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Making School Safe for Sexual Minority Students

Principal Leadership Magazine, Vol. 4, Number 4, December 2003

Counseling 101 Column

Making School Safe for Sexual Minority Students

Through school-based interventions and educational training for school staff members, schools can create a safe, supportive, and nondiscriminatory environment for lesbian, gay, bisexual, and transgender students.

By Erica M. Weiler

Erica M. Weiler is a licensed psychologist and Nationally Certified School Psychologist. She currently serves as a school psychologist at a private residential school for at-risk youth. This column was produced in cooperation with the National Association of School Psychologists.

Schools have a legal, ethical, and moral obligation to provide equal access to education and equal protection under the law for all students. For many sexual minority students, however, schools are unsafe and survival, not education, is the priority. Indeed, these students are among the most vulnerable students in middle level and high schools. They face the same social and developmental challenges as their peers but often do so with the added burden of extreme social isolation, self-doubt, and fear. An estimated 10% of students are exclusively homosexual (Kinsey, 1948, as cited in Uribe & Harbeck, 1991), but many schools fail to provide adequate safeguards or promote factual awareness about the nature of sexual orientation in human development. This neglect helps to fuel levels of prejudice, harassment, and discrimination that deny sexual minority and gender nonconforming students their basic rights-such as a free and appropriate public education.

Some educators are uncomfortable addressing issues of sexuality in school because of the potential controversy that may be created. Although principals should be sensitive to differing perspectives within their school community, they must provide the leadership to ensure a safe and affirming educational environment for all students. It is important to develop policies based on science and research that dispel misinformation and help students, staff members, and parents work together to create a school climate in which the rights and dignity of all individuals are upheld.

School Climate

A school’s climate is a significant determinant of whether an environment is healthy and conducive to learning. A study conducted by the Gay, Lesbian, and Straight Educators Network (GLSEN) examined 42 of the largest school districts in the country and found that almost half received a failing grade when it came to creating a positive climate for sexual minority students (GLSEN, 1999). Many school districts omit sexual orientation from anti-bullying programs or schoolwide codes of conduct. Others fail to enforce existing codes. Although students today are taught that hate speech-such as the use of religious, racial, or ethnic slurs-is intolerable, homophobic name-calling and anti-gay taunts, such as “fag” or “you’re so gay,” are rampant in most schools and are often tolerated by adults.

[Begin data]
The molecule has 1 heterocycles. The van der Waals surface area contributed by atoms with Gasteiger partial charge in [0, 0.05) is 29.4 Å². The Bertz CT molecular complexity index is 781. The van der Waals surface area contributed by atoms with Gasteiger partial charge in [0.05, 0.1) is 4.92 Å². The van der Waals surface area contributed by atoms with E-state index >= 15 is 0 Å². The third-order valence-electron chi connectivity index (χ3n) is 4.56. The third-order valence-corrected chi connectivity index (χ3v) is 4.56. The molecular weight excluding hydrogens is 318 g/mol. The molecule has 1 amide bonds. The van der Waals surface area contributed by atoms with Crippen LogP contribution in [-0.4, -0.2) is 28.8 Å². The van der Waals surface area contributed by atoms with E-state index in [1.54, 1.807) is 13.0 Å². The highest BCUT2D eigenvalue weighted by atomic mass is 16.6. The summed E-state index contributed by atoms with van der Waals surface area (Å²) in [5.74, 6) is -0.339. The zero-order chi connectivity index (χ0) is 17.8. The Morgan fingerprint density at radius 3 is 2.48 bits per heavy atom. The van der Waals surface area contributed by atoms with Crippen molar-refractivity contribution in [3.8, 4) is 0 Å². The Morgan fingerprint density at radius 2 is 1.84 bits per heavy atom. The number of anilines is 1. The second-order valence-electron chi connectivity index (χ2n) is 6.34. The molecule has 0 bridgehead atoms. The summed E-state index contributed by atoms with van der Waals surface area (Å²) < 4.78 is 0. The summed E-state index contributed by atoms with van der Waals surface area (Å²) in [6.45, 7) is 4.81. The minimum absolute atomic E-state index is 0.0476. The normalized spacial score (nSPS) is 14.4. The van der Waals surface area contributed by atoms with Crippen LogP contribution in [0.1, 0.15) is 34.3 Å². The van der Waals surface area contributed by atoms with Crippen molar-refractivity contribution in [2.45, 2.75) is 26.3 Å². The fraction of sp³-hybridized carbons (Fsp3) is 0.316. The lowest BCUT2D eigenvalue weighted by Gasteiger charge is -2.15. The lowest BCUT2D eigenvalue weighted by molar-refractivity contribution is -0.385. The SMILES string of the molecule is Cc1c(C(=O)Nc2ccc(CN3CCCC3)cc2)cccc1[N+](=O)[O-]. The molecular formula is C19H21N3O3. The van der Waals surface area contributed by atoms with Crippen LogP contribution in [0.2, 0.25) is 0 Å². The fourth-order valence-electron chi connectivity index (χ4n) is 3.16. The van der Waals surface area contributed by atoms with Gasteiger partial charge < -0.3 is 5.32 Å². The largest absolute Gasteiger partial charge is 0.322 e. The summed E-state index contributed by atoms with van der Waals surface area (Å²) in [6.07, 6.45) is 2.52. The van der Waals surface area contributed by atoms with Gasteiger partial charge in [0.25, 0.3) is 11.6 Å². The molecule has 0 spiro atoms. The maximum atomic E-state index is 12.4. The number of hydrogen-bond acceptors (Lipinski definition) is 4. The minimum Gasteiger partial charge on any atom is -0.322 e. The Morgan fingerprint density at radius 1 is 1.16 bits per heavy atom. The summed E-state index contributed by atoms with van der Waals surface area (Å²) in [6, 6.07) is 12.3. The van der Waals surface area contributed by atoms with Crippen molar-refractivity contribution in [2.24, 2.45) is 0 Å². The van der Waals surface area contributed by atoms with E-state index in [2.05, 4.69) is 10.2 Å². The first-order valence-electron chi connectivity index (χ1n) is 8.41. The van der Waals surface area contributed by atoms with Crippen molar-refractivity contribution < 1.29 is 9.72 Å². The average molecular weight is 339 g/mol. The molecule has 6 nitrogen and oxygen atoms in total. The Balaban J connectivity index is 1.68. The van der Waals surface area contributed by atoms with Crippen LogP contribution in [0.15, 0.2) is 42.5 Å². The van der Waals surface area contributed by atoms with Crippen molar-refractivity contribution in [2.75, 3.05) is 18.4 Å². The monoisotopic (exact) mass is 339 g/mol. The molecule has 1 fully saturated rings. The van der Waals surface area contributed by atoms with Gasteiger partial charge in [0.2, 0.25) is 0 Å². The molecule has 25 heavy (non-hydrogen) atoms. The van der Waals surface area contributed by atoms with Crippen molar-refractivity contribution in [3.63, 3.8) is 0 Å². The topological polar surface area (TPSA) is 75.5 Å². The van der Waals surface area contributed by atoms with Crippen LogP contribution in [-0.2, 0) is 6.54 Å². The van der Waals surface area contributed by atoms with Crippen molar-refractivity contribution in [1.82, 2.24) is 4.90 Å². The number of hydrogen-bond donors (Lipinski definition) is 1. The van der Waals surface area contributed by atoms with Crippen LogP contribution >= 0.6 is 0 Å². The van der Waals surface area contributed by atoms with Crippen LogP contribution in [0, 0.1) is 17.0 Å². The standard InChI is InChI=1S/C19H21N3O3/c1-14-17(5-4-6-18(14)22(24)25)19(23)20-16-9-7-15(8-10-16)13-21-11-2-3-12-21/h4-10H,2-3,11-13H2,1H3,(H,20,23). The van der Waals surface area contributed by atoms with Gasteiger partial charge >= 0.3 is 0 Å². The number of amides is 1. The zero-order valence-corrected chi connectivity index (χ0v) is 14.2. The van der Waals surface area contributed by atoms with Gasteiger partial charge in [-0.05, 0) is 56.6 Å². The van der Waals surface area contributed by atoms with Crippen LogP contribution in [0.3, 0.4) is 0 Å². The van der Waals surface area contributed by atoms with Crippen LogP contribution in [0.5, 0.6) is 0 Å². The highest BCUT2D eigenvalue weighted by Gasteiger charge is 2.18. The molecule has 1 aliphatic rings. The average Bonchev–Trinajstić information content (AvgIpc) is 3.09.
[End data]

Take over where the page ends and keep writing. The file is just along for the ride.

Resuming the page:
A climate survey by GLSEN (2001) found that 83% of lesbian, gay, bisexual, and transgender (LGBT) students experienced verbal, physical, or sexual harassment and assault at school, which is a significantly higher rate than for heterosexual students. Specific acts of school violence included LGBT students being urinated and ejaculated on, being attacked with weapons, receiving death threats, having their clothes pulled off, and being gang raped. More than 68% of LGBT students reported feeling unsafe in school because of their sexual orientation (GLSEN, 2001). Disturbingly, in one-third of the incidents of anti-gay harassment, adult witnesses did not help. Principals should examine their school climate and ensure that students are taught positive, nonbiased behavior and that all staff members are trained to model and reinforce such behavior and stop harassment immediately.

Sexual Identity

Adolescence can be a stressful period for any youth because of tremendous physical, psychological, and cognitive changes. Discovering one’s sexual identity is an important and sometimes confusing part of this development. LGBT youth can begin to feel different from their same gender peers as early as kindergarten although there is no sexual connotation to those feelings. By the time they reach middle school, most sexual minority students realize that they are physically and emotionally attracted to people of the same gender. This awareness may not yet be a fully formed sexual identity but an array of feelings accompanied by uncertainty about self-concept.

Full assumption of one’s sexual identity usually occurs around the age of 15 or 16, but this varies by individual and does not necessarily equate to sexual behavior (Lassinger & Tharinger,1997). Many youth who recognize that they are gay or lesbian do not engage in sex, and questioning or heterosexual youth may have sex with a person of the same gender without becoming a sexual minority adult. Deciding whether to come out, and whom to come out to first, can be an extremely painful process. Schools can help by providing a support system that includes staff members trained to offer acceptance and guidance to students who are wrestling with their sexual orientation.

Risk Factors